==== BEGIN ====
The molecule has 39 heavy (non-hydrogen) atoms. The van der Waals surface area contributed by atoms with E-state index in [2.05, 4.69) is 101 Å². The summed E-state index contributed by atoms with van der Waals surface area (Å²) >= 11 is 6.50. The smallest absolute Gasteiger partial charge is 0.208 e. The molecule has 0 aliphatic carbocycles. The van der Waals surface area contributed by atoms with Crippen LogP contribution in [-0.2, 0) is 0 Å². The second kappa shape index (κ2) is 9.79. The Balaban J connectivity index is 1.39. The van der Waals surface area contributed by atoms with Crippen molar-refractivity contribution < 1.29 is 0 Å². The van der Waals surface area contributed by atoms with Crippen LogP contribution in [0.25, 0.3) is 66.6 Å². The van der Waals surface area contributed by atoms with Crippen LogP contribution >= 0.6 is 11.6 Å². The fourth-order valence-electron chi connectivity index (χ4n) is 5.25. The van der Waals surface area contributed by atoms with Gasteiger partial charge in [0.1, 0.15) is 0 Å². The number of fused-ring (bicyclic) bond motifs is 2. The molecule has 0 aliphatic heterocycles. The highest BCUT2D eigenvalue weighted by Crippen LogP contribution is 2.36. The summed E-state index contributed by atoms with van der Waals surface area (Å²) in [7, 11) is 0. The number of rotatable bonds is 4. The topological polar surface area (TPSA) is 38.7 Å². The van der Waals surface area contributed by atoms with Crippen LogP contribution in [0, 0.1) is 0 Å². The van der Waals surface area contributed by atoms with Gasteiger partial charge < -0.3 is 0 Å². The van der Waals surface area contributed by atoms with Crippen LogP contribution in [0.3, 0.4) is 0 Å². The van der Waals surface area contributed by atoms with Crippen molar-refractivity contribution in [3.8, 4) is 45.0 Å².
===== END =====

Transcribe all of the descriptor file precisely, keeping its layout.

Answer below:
The molecule has 39 heavy (non-hydrogen) atoms. The van der Waals surface area contributed by atoms with E-state index in [2.05, 4.69) is 101 Å². The summed E-state index contributed by atoms with van der Waals surface area (Å²) >= 11 is 6.50. The smallest absolute Gasteiger partial charge is 0.208 e. The molecule has 0 aliphatic carbocycles. The van der Waals surface area contributed by atoms with Crippen LogP contribution in [-0.2, 0) is 0 Å². The second kappa shape index (κ2) is 9.79. The Balaban J connectivity index is 1.39. The van der Waals surface area contributed by atoms with Crippen molar-refractivity contribution < 1.29 is 0 Å². The van der Waals surface area contributed by atoms with Crippen LogP contribution in [0.25, 0.3) is 66.6 Å². The van der Waals surface area contributed by atoms with Crippen LogP contribution >= 0.6 is 11.6 Å². The fourth-order valence-electron chi connectivity index (χ4n) is 5.25. The van der Waals surface area contributed by atoms with Gasteiger partial charge in [0.1, 0.15) is 0 Å². The number of fused-ring (bicyclic) bond motifs is 2. The molecule has 0 aliphatic heterocycles. The highest BCUT2D eigenvalue weighted by Crippen LogP contribution is 2.36. The summed E-state index contributed by atoms with van der Waals surface area (Å²) in [7, 11) is 0. The number of rotatable bonds is 4. The topological polar surface area (TPSA) is 38.7 Å². The van der Waals surface area contributed by atoms with Crippen LogP contribution in [0, 0.1) is 0 Å². The van der Waals surface area contributed by atoms with Gasteiger partial charge < -0.3 is 0 Å². The van der Waals surface area contributed by atoms with Crippen LogP contribution in [0.3, 0.4) is 0 Å². The van der Waals surface area contributed by atoms with Crippen molar-refractivity contribution in [3.8, 4) is 45.0 Å².